Engage Locally, Conserve Globally
Across the world, species are struggling with threats like deforestation, habitat fragmentation and climate change. LEO Zoological Conservation Center has created a unique network which builds bridges between impactful “boots on the ground“ conservation initiatives to our center worldwide. As an active participant, we are collaborating with other conservation organizations to address the imminent threat to our planet’s biodiversity and restore harmony between humankind and the treasures of our natural world.
The LEO Zoological Conservation Center is quickly earning recognition as one of the world’s leading modern “arks”, dedicated to the preservation of endangered wildlife and their genetic material for the future. The arks of today work together in a cooperative effort to save as many species and habitats as possible for generations to come. While the ultimate goal of conservation is the preservation of animals in their native habitat, this is not always possible. Therefore, we strive to give our animals the very best conditions in which to live and breed, with the hope of releasing offspring, in family groups, back into the wild when and where possible. Additionally, we focus on finding projects that offer a certain degree of educational opportunity. This involves working with and educating the indigenous populations so that they can become, and remain, involved in the conservation efforts in their areas.
All of our breeding and programs are customized to the individual behaviors of the species at risk. Our success, we believe, is that we have very large habitats that allow natural species behavior, and that our facility only operates non-invasive educational tours for students, teachers and supporters to our conservation education center.
Through our combined efforts of hands-on education and engaging the LEO community locally, we hope to inspire each individual to do what they can in order to make a difference for the future of animals and humans to conserve globally.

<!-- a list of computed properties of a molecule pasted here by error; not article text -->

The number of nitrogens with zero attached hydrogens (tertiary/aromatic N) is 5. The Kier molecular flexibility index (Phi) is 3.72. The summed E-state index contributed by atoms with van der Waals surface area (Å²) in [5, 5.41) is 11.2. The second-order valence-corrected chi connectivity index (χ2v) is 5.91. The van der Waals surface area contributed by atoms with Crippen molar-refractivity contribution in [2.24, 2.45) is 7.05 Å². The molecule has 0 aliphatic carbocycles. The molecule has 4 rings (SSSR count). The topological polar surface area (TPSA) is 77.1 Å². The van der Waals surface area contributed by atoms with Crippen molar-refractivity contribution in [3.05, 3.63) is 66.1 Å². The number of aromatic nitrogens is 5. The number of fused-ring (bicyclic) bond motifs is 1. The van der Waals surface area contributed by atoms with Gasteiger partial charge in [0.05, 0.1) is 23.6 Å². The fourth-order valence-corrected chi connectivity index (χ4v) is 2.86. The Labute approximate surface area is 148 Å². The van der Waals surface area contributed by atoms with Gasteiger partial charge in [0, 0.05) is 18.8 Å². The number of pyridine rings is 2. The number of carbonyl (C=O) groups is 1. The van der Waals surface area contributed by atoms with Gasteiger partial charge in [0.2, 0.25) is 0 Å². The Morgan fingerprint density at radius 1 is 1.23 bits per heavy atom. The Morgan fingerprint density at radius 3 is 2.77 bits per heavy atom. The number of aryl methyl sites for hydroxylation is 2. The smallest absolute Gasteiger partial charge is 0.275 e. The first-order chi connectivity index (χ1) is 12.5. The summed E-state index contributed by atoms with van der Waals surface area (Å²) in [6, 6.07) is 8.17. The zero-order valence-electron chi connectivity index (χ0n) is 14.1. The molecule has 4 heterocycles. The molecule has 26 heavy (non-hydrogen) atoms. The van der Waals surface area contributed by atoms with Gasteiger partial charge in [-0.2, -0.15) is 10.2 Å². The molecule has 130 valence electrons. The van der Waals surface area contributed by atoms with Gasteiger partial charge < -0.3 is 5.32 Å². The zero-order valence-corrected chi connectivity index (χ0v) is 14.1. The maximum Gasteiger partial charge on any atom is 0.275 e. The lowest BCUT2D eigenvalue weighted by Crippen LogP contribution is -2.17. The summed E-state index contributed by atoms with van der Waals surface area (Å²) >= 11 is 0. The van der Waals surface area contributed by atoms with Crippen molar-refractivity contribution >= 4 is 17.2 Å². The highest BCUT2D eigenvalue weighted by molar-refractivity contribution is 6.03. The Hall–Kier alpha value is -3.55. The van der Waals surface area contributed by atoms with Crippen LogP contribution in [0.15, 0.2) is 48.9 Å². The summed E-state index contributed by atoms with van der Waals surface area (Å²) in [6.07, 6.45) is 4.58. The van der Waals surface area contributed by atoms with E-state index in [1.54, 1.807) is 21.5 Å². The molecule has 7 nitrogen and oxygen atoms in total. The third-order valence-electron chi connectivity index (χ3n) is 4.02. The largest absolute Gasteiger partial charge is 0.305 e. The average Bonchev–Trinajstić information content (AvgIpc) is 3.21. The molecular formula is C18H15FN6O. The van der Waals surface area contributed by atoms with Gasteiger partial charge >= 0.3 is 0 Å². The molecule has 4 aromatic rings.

Our current Wild Partners
Tapir Symposium Group’s International Tapir Symposiums bring together a multi-faceted group of tapir experts including field biologists, environmental educators, captivity specialists, academicians, researchers, veterinarians, government authorities, politicians and other interested parties.
The National Forest Foundation brings people together to restore and enhance our National Forests and Grasslands. As the nonprofit partner of the U.S. Forest Service, the NFF engages America in community -based and national programs that promote the health and public enjoyment of the National Forest System.
The objective of the Bongo Surveillance Project is to protect and conserve the critically endangered eastern or mountain bongo and its habitat, by working with local communities and stakeholders worldwide. Founded in 2004 in the Aberdare forests of central Kenya, experienced trackers have gathered scientific data on the presence and distribution of the remaining herds as well as tracking data on human activity within the indigenous forests in an effort to preserve the habitat and remaining populations. The Project is now actively conserving bongos in their last four wild refuges: Aberdare National Park, Mount Kenya National Park, Mau Forest Region and Eburu Forest Region.
The Hoedspruit Endangered Species Centre focuses on the conservation of rare, vulnerable or endangered animals. Cheetah Conservation is one of their core disciplines. The Centre is activity involved in the breeding of endangered, vulnerable or rare animal species, the release and establishment of captive-bred cheetahs into the wild and education and its activities.
At the forefront of saving African penguins and other threatened seabirds, The Southern African Foundation for the Conservation of Coastal Birds (SANCCOB) deploys its specialist emergency response skills in Africa, the Indian Ocean and Antarctica to combat disease and chronic oil pollution. Through their education outreach, they formally train people for environmental careers and work with children to instill pride and knowledge about marine conservation.
Founded in Namibia in 1990, Cheetah Conservation Fund (CCF) is dedicated to saving cheetahs in the wild. Through their innovative conservation methods, CCF and its partners (including LEO!) are developing integrated programs to address the welfare of both cheetahs and human populations over the large landscape that they share. We were honored to host CCF’s founder and Director, Dr. Laurie Marker and general manager, Dr. Bruce Brewer this fall.
Begun in 1971 by the legendary Dr. Birute Galdikas, Orangutan Foundation International studies the ecology and behavior of wild orangutans as well as the conservation of the apes and their rain forest habitat. Employing a network of local staff and volunteers, OFI programs aim specifically at conservation, rehabilitation, education and forest protection. Keeper Elisa spent time working with Dr. Galdikas and OFI, bringing her orangutan knowledge back to our red apes here.
Grevy’s Zebra Trust works to conserve the endangered zebra and its fragile habitat in partnership with local communities. The zebras thriving across their natural range in Kenya and Ethiopia are recognized as national assets. By demonstrating the alignment of human and wildlife interests in their programs, the Trust is able to foster research, education and conservation programs that promote the independent community protection of the zebra and its habitat.
*If you would like to donate to a specific Wild Partner, please designate on your donation which partner.